There are endless stories we can tell ourselves. It might be useful for some people to think of themselves as honest, while others benefit more to think of themselves as friendly. Whichever is most valuable is a function of some internal compositions (it is said 20-50 of personality traits are genetically determined) and social settings.
As a given model of self gets used repeatedly, it becomes chronically accessible, meaning they are the fastest model to load and the easiest to use.
What’s most puzzling to me is why we can’t detect our own confabulations.
Some behaviorist scientists that focus on evolutionary explanations have pointed out that the best way to convince others of our dispositions (say honest or friendly), is to convince ourselves first. To be great liars, we need first to be great at lying to ourselves.
Perhaps this idea that the mind is the executive in chief of our lives might be an illusion. Maybe what we think as the conscious mind is not animating the brain’s activity, but rather is at its peripheries, creating lies as we go, to make sense of it all.
I am now considering having breakfast. I am trying to figure out if I am hungry enough to eat or if I should wait a bit longer. This thought depends on other mental states: my belief that there is a certain level of hunger that justifies eating, which in turn relies on my belief that feeling some level of hunger is not bad, or perhaps even good, which in turn depends on a belief I hold regarding the role of rationally in my experience of bodily sensations, and so on, and so forth.
These relationships cannot be described with the mechanics of cause and effect that served us well in understanding things like vision or hearing - and the physics of the brain that enacts them -; because all these variables that go into my decision of what to eat are something else: they are relational, symbolic, logical in nature.
I decided instead to drink some tea. It has a specific taste, odor, texture, and color. Yet, the particles that make up the tea have none of these properties. In fact, there is tons of space between the atoms that compose the tea, yet I experience it as a liquid.
What happens is these atoms are arranged so that my sensory organs perceived them as having all these qualities. Of course, my sensory organs and my brain have the same material features. And yet, these qualities do exist in what we experience to be our mind. It would seem, then, that the mind is real and nonetheless substantially different than the brain.
Thomas Nagel pointed out that the puzzling thing here is not that my tea feels this way or another, but simply that there is such a thing as “feeling like” something. It is interesting because that seems to be a relevant fact that needs to be accounted for, but it is hard to do so on material grounds.
Thinking on this topic, Nagel offers a fascinating thought experiment: try to imagine the experience of a bat, an animal that uses echolocation to find its way around. One has to speculate that their experience must be very radically different from ours. We may investigate their brain and nervous system’s inner workings, but clearly, that won’t reveal the bat’s perceptual experience; it won’t tell us anything about what it is like to be a bat. So again, the puzzling thing is that there are such things as “being like” someone.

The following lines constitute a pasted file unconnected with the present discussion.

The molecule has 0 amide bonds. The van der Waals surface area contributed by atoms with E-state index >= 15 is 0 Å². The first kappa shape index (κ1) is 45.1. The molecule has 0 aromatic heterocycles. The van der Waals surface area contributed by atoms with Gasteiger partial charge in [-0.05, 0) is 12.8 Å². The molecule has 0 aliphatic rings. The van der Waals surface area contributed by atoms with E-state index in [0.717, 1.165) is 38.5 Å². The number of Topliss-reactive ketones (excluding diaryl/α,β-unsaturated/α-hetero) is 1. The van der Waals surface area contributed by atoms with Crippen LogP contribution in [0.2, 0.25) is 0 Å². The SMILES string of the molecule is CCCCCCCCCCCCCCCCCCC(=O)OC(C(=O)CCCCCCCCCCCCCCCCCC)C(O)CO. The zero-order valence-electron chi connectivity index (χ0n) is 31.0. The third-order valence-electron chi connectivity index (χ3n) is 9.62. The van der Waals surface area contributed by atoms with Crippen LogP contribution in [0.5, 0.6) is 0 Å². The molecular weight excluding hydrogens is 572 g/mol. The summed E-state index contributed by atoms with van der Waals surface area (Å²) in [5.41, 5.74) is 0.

There also seems to be a subjective experience of meaning and knowledge. In exploring this, John Searle came up with the now classic Chinese Room thought experiment:
Imagine someone is inside a room, locked in with a Chinese to English dictionary, a pen, and a paper. The room has a small opening where the person can receive pieces of paper.
Outside, someone who doesn’t know how this room operates introduces a piece of paper with a phrase written in Chinese and after a brief moment, gets a paper in return with the English translation. Assume the person inside has a great dictionary and as a result, the person outside experiences translations indistinguishable from a native Chinese speaker.
The person inside the room has operated a bit like a computer, manipulating symbols according to specific physical properties (in this case, their shape) and in doing so, arrived at the desired outcome. Yet, it can’t be said the person inside the room understands Chinese since she does not know the meaning of anything she is writing.
Maybe the person inside does not understand Chinese, but perhaps the whole system of room, dictionary, person, etc. can be said to understand it? On this, Searle points out that the system can only be said to understand relative to our interests and our interpretation. What makes the Chinese room a system that computes translation is what we are making of it.
Any organized matter - a tree, a wall, the mitochondria, anything really - can be used as a system of inputs and outputs and turned into a computational device. Sure, this could be technically unreasonable, but it is certainly possible. What makes a particular arrangement of atoms a wall and not a computer is the use we give to it.
Think of a knife: indeed, there are material limitations to what a knife can be made of: it can be made out of steel or plastic, but it cannot be made out of cream cheese. Yet it is not the material that makes the knife, but the use we give it. A knife is only a knife in relation to a subject and its use of the object.
The same thing happens in the mind. A single physical structure - a specific neuronal firing pattern - can potentially represent various subjective experiences we think of as radically different: For the brain, there might not be a difference between X, the representation of X and the representation of the representation of X. If the mind was equal to matter, it would be hard to see how these different experiences would be possible.
Conversely, multiple physical representations can have a singular meaning. Take a one-dollar bill, a one-dollar coin or a one-dollar digital record on a bank account; these are all the same dollar, despite different material subtracts. What makes them the same thing is a social consensus on value and meaning, both attributes which are hard or perhaps impossible to reduce to physics.